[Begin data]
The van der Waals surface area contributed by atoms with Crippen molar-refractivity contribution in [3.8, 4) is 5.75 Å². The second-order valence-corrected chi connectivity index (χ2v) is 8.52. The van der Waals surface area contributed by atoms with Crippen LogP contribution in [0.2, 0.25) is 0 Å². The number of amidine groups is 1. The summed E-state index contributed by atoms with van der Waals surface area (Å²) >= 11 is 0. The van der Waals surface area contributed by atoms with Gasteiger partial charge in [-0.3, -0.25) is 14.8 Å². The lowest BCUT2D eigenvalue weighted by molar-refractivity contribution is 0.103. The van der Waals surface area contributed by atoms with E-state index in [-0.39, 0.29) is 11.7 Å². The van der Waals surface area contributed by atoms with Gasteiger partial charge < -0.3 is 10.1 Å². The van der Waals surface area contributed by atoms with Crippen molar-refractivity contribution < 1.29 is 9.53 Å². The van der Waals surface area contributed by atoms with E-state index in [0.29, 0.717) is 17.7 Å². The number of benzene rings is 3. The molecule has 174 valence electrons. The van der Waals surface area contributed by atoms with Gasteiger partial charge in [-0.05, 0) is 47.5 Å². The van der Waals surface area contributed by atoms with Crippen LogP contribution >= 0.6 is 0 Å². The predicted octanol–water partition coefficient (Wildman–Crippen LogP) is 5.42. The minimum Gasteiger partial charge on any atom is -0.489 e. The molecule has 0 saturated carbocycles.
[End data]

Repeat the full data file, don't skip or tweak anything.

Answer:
The van der Waals surface area contributed by atoms with Crippen molar-refractivity contribution in [3.8, 4) is 5.75 Å². The second-order valence-corrected chi connectivity index (χ2v) is 8.52. The van der Waals surface area contributed by atoms with Crippen LogP contribution in [0.2, 0.25) is 0 Å². The number of amidine groups is 1. The summed E-state index contributed by atoms with van der Waals surface area (Å²) >= 11 is 0. The van der Waals surface area contributed by atoms with Gasteiger partial charge in [-0.3, -0.25) is 14.8 Å². The lowest BCUT2D eigenvalue weighted by molar-refractivity contribution is 0.103. The van der Waals surface area contributed by atoms with E-state index in [-0.39, 0.29) is 11.7 Å². The van der Waals surface area contributed by atoms with Gasteiger partial charge < -0.3 is 10.1 Å². The van der Waals surface area contributed by atoms with Crippen molar-refractivity contribution < 1.29 is 9.53 Å². The van der Waals surface area contributed by atoms with E-state index in [0.29, 0.717) is 17.7 Å². The number of benzene rings is 3. The molecule has 174 valence electrons. The van der Waals surface area contributed by atoms with Gasteiger partial charge in [-0.05, 0) is 47.5 Å². The van der Waals surface area contributed by atoms with Crippen LogP contribution >= 0.6 is 0 Å². The predicted octanol–water partition coefficient (Wildman–Crippen LogP) is 5.42. The minimum Gasteiger partial charge on any atom is -0.489 e. The molecule has 0 saturated carbocycles.